Learning forefoot/midfoot


I'm a beginner and I currently run 3 times a week for 5k. 

I'd guess I'm an heel stricker (which as I understand is generally considered a bad thing) but I'm not completely concious of how my feet land.

Will I get any benefit from using a barefoot-like shoe like the ones from nike free series?


Thank you!


  • No, you won't. A shoe is a shoe...

  • Hi Guilio,

    I guess it completely depends on what you want to achieve.  If you want to be a forefoot runner then IMO yes, minimal shoes will help as you'll find you natually migrate to your forefoot.

    I migrated to minimals in January due to ongoing injuries and discomfort whilst wearing more conventional shoes.  I've not had any problems since.  In fact I've made more progress in the last 3 months of wearing them than I did the 6 months previous (I'm new to running).  Pain and discomfort was limiting me to

  • It did for me, and since I did no injuries and several HM's run in them (plus a couple of hundred training miles) Nike Free 3.0 v4.  Not being able to heel strike due to the fact it hurts in minimal(ish) shoes due to little cusioning helped the transition (took about 2-3 runs) - now I forefoot strike no matter what I wear.

  • I swited to forefoot 4 years ago, had no intention of it, but it happened naturally when I started HR training, I found I was going so slow the only way I could keep moving "like" I was running was to bounce from toe to toe. I didn't wear special shoes. I just did it and carried on.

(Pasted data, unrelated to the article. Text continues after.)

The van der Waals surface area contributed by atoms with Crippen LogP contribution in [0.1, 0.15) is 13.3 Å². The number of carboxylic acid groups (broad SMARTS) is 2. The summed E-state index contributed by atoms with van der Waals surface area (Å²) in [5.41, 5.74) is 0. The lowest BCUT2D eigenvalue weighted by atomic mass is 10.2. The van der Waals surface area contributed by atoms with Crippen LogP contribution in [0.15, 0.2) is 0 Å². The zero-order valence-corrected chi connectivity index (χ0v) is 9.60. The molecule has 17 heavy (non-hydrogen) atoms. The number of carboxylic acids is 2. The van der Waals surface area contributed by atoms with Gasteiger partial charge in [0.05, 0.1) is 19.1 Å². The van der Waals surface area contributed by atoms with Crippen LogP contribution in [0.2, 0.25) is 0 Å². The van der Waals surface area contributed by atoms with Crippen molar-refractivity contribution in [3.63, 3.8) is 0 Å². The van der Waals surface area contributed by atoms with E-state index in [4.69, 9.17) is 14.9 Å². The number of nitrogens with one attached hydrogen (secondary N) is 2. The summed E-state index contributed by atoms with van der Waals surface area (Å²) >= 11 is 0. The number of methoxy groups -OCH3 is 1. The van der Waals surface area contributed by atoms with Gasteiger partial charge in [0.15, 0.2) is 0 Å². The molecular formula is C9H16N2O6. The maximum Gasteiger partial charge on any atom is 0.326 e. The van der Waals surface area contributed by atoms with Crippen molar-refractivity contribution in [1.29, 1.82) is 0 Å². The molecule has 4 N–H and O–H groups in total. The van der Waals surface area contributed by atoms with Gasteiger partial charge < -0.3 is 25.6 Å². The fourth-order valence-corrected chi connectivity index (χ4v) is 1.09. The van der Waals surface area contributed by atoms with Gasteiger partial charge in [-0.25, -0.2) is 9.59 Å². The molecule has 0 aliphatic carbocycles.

I didn't have any of these calf issues that some say they get with changing to forefoot either despite going from heel running to forefoot in one day and doing my usual 5 mile easy. Maybe it's because I was wearing well cushioned ordinary shoes and not minimal ones?

  • I imagine that was the case - your calf won't have had to stretch as much to put your heel down at the end of your stride - I agree you probably don't need minimal shoes to transition.  Unless I use my minimalish ones all the time I do feel a little calf stretch on a long run (like today's half).

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